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Naegeli-Franceschetti-Jadassohn syndrome

Related Terms

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Background

  • Naegeli-Franceschetti-Jadassohn (NFJ) syndrome is a form of ectodermal dysplasia that affects the outer layer of a developing baby called the ectoderm. Because the ectodermal layer develops into many parts of the baby's body, including the lens of the eye, parts of the inner ear, fingers, toes, and nerves, these parts may not develop normally.
  • NFJ syndrome is very rare. It affects only one in 2-4 million people and has been found among families in Switzerland, Japan, Italy, and Greece. Males and females are equally affected.
  • NFJ syndrome affects the skin, sweat glands, nails, and teeth. Other problems include lack of fingerprints, thickened skin on the palms of the hands and soles of the feet, and fingernail and dental problems.
  • NFJ was named after the first few scientists who studied it. The symptoms of NFJ syndrome were first described in a Swiss family by Naegeli in 1927. Franceschetti and Jadassohn added to the knowledge of NFJ in the 1950s.
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Risk Factors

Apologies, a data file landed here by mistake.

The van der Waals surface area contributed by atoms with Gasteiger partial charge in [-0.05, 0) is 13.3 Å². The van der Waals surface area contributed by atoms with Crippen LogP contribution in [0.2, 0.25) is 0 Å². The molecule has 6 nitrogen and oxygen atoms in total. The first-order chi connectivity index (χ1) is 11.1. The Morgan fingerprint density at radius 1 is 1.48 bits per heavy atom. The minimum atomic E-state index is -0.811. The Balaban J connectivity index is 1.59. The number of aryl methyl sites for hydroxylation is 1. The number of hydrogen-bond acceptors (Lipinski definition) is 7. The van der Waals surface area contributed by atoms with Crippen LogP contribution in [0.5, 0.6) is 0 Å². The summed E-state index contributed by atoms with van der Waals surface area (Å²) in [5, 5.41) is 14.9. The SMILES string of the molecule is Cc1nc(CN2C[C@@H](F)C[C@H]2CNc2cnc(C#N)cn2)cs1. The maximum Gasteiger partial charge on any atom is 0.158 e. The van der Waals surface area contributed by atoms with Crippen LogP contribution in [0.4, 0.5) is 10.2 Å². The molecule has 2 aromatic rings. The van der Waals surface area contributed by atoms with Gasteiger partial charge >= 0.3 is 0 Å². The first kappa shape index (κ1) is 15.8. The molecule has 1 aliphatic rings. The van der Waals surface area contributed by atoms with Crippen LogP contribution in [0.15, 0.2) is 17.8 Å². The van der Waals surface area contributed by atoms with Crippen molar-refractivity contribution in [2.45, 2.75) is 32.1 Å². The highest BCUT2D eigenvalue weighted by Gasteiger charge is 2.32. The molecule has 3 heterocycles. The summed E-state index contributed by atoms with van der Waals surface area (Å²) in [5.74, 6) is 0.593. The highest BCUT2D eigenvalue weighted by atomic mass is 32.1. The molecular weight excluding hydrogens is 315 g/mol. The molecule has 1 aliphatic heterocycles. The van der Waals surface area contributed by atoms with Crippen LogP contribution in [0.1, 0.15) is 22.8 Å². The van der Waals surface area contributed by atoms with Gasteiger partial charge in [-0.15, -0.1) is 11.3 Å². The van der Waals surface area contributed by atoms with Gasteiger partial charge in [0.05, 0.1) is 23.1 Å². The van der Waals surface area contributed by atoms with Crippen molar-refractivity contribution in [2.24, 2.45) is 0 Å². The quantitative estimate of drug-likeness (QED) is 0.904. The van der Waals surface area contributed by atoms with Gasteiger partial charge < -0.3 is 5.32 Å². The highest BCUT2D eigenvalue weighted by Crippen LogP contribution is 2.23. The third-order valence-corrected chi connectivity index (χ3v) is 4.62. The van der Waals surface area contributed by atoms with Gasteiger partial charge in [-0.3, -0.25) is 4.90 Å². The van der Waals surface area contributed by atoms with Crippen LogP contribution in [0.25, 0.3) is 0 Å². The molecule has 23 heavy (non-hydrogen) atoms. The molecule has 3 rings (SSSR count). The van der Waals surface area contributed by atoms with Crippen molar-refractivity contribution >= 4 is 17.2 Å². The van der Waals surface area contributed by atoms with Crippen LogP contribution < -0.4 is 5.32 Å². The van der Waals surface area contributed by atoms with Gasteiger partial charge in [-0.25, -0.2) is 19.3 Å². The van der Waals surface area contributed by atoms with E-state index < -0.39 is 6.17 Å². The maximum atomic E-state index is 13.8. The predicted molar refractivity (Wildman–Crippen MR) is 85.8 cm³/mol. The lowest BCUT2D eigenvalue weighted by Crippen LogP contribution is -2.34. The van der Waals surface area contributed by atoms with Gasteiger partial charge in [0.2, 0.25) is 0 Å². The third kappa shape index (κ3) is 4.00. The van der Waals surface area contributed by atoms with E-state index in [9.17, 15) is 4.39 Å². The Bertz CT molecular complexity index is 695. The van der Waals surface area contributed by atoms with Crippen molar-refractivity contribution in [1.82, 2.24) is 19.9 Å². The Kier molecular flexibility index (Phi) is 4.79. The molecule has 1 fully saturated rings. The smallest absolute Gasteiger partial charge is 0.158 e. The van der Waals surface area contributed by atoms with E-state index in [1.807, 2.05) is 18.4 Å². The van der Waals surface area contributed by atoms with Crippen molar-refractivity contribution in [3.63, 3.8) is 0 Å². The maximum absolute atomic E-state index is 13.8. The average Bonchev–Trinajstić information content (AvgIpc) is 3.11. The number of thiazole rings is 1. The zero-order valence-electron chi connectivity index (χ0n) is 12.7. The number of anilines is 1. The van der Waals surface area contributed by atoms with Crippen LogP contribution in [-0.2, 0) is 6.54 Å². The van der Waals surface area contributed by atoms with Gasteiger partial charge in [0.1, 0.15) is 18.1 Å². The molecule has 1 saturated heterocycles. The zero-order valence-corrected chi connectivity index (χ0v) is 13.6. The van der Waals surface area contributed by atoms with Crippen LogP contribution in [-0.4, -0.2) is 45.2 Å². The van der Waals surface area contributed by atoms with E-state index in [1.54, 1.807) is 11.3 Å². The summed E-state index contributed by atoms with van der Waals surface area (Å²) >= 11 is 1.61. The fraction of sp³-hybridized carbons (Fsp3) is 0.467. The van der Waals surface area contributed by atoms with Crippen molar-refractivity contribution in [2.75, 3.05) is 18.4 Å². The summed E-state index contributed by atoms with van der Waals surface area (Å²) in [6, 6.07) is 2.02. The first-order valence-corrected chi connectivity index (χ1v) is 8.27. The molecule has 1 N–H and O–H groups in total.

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Causes

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Signs and Symptoms

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Diagnosis

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Complications

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Treatment

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Integrative Therapies

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Prevention

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Author Information

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References

Natural Standard developed the above evidence-based information based on a thorough systematic review of the available scientific articles. For comprehensive information about alternative and complementary therapies on the professional level, go to www.naturalstandard.com. Selected references are listed below.

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The information in this monograph is intended for informational purposes only, and is meant to help users better understand health concerns. Information is based on review of scientific research data, historical practice patterns, and clinical experience. This information should not be interpreted as specific medical advice. Users should consult with a qualified healthcare provider for specific questions regarding therapies, diagnosis and/or health conditions, prior to making therapeutic decisions.